Life Is Short, the Art Long, Opportunity Fleeting, Experience Treacherous, Judgment Difficult

Paula L. Stillman, MD; David B. Swanson, PhD; Mary Beth Regan, EdD
JAMA. 1988;259(17):2542-2543. doi:10.1001/jama.1988.03720170018013.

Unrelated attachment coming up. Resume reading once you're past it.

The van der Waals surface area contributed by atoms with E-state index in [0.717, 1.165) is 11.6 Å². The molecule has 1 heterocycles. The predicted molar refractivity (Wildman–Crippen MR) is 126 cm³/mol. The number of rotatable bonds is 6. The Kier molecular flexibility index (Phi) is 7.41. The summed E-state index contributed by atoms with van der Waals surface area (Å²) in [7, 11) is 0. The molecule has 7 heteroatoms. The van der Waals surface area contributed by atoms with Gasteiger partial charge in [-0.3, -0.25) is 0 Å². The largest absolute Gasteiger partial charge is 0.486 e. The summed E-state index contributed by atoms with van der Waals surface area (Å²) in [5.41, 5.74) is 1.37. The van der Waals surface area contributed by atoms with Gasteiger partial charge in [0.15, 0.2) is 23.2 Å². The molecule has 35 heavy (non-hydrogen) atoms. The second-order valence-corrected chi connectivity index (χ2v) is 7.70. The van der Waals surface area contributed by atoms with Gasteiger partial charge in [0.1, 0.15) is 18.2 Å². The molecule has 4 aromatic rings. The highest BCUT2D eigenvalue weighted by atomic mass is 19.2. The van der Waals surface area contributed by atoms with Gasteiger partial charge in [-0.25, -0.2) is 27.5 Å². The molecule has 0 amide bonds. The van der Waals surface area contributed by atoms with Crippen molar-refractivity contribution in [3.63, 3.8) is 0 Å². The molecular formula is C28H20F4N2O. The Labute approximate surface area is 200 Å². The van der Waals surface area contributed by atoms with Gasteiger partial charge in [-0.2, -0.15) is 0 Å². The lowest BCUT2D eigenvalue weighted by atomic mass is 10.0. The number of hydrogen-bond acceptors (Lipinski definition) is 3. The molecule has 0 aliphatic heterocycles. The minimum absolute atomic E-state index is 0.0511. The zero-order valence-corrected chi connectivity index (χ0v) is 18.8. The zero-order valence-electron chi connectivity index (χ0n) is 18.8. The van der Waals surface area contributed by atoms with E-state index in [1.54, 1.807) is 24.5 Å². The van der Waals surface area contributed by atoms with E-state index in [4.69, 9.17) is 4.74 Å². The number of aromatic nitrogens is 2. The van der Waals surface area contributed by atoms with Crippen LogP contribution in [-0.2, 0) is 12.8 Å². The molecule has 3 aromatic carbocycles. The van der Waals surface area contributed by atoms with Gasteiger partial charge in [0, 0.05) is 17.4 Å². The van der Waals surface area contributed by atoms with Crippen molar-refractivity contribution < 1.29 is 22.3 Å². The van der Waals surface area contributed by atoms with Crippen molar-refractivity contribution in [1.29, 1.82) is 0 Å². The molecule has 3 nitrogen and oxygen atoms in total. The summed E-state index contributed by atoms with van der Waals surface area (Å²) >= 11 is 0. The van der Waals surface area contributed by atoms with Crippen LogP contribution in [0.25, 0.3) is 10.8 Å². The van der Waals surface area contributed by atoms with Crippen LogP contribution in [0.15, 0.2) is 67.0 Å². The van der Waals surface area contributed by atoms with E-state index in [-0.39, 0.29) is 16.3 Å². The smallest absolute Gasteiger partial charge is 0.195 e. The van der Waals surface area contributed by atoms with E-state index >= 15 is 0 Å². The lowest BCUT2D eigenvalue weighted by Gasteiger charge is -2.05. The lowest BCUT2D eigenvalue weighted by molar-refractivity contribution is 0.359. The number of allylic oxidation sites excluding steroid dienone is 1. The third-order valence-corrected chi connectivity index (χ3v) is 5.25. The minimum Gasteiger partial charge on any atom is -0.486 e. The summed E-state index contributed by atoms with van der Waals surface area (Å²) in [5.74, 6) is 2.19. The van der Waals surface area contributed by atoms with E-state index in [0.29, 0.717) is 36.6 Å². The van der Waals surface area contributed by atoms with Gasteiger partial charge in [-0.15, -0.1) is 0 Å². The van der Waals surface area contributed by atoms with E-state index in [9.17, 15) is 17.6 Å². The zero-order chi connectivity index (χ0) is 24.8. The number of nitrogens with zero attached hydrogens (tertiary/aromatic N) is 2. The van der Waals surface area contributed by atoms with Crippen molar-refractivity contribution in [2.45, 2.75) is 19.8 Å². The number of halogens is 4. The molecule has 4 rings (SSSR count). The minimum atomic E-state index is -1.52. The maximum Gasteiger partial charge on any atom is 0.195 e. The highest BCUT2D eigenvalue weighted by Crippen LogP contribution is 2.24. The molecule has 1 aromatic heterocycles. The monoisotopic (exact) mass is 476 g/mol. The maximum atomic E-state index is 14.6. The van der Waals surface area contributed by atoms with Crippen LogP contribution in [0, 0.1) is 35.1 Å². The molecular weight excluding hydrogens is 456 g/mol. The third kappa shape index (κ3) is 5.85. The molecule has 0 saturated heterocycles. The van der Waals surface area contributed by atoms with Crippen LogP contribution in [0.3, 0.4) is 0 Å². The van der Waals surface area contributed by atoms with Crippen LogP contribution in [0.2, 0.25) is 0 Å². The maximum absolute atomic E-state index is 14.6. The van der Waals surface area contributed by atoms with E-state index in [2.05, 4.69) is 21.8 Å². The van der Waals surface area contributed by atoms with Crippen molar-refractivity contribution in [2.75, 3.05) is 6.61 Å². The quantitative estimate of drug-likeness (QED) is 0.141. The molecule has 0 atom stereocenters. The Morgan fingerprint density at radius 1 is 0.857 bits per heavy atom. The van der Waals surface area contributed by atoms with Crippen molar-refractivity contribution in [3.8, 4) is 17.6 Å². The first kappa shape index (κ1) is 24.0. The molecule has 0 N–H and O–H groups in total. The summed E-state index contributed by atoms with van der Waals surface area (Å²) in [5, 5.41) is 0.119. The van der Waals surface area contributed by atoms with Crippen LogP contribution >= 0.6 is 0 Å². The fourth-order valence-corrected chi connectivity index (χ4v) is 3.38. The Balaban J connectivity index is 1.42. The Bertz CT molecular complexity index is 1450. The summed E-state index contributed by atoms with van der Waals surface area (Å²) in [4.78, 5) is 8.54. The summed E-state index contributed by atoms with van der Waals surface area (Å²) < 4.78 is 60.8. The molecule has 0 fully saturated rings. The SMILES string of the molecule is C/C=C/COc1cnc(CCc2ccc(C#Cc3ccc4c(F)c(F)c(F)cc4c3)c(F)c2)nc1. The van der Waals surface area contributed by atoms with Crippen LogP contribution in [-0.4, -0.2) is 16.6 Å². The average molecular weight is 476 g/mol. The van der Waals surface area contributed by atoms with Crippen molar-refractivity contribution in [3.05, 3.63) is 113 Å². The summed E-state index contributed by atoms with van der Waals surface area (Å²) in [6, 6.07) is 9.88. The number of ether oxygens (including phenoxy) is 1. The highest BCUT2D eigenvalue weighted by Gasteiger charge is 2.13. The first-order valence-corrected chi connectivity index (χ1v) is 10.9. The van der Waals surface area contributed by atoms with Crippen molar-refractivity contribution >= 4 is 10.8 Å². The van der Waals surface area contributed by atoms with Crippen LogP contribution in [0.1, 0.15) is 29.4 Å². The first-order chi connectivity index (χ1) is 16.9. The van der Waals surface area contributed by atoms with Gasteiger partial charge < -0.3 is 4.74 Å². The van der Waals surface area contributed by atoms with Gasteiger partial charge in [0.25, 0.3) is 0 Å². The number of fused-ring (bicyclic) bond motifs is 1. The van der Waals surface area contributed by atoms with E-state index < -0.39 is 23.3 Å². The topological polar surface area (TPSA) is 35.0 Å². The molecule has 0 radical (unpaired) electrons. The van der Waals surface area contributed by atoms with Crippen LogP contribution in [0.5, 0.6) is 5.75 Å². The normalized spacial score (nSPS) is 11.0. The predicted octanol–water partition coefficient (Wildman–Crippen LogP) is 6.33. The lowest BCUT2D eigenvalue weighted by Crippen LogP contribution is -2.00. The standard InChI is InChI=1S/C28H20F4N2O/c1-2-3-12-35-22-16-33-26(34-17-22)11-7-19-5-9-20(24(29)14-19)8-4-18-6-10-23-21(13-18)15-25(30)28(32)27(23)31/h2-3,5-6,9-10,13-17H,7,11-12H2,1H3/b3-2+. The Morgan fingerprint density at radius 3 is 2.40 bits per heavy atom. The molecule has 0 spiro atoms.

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To the Editor.  —We read the article in the Dec 18, 1987, issue of JAMA by Drs Elliot and Hickam1 with great interest. We were pleased to see the topic of the consistency of patient instructors (we now call them standardized patients) compared with faculty observers appear in THE JOURNAL. To provide a valid and reliable method for evaluating physical examination skills of medical students is one of the challenges facing medical education today.We have trained patient instructors to teach and evaluate physical diagnosis skills for more than 15 years.2-4 They have been used extensively throughout the undergraduate curriculum, as well as for residents and practitioners. Our experience with the use of patient instructors has been even more encouraging than that reported by Drs Elliot and Hickam. For example, we have used patient instructors as a quality control check of the skills of students in physical diagnosis


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